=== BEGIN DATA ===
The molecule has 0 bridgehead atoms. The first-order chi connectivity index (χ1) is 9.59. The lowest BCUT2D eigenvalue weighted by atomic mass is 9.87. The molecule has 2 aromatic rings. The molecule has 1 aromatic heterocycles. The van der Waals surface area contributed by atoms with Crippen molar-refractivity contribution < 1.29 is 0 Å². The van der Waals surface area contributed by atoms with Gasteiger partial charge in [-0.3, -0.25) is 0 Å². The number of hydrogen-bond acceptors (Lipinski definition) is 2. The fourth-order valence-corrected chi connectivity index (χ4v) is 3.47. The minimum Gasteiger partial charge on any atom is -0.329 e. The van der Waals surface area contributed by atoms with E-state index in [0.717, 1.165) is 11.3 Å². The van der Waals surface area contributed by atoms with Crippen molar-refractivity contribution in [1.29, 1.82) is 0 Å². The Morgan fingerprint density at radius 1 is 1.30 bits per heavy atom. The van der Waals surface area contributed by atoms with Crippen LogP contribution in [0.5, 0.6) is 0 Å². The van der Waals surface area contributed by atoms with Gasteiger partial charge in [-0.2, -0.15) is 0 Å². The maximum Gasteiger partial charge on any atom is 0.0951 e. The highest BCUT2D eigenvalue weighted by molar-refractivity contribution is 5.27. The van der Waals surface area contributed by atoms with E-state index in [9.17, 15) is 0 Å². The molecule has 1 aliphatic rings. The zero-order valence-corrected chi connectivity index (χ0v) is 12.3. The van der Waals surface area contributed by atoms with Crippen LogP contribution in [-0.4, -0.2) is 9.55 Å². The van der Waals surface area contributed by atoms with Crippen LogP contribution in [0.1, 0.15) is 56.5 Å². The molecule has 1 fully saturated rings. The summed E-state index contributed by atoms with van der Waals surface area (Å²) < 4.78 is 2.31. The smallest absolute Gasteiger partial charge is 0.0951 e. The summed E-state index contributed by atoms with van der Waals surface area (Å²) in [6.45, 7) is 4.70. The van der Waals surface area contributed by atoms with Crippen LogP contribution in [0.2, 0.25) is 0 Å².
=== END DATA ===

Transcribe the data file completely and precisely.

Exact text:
The molecule has 0 bridgehead atoms. The first-order chi connectivity index (χ1) is 9.59. The lowest BCUT2D eigenvalue weighted by atomic mass is 9.87. The molecule has 2 aromatic rings. The molecule has 1 aromatic heterocycles. The van der Waals surface area contributed by atoms with Crippen molar-refractivity contribution < 1.29 is 0 Å². The van der Waals surface area contributed by atoms with Gasteiger partial charge in [-0.3, -0.25) is 0 Å². The number of hydrogen-bond acceptors (Lipinski definition) is 2. The fourth-order valence-corrected chi connectivity index (χ4v) is 3.47. The minimum Gasteiger partial charge on any atom is -0.329 e. The van der Waals surface area contributed by atoms with E-state index in [0.717, 1.165) is 11.3 Å². The van der Waals surface area contributed by atoms with Crippen molar-refractivity contribution in [1.29, 1.82) is 0 Å². The Morgan fingerprint density at radius 1 is 1.30 bits per heavy atom. The van der Waals surface area contributed by atoms with Crippen LogP contribution in [0.5, 0.6) is 0 Å². The van der Waals surface area contributed by atoms with Gasteiger partial charge in [-0.2, -0.15) is 0 Å². The maximum Gasteiger partial charge on any atom is 0.0951 e. The highest BCUT2D eigenvalue weighted by molar-refractivity contribution is 5.27. The van der Waals surface area contributed by atoms with E-state index in [9.17, 15) is 0 Å². The molecule has 1 aliphatic rings. The zero-order valence-corrected chi connectivity index (χ0v) is 12.3. The van der Waals surface area contributed by atoms with Crippen LogP contribution in [-0.4, -0.2) is 9.55 Å². The van der Waals surface area contributed by atoms with Crippen LogP contribution in [0.1, 0.15) is 56.5 Å². The molecule has 1 fully saturated rings. The summed E-state index contributed by atoms with van der Waals surface area (Å²) < 4.78 is 2.31. The smallest absolute Gasteiger partial charge is 0.0951 e. The summed E-state index contributed by atoms with van der Waals surface area (Å²) in [6.45, 7) is 4.70. The van der Waals surface area contributed by atoms with Crippen LogP contribution in [0.2, 0.25) is 0 Å².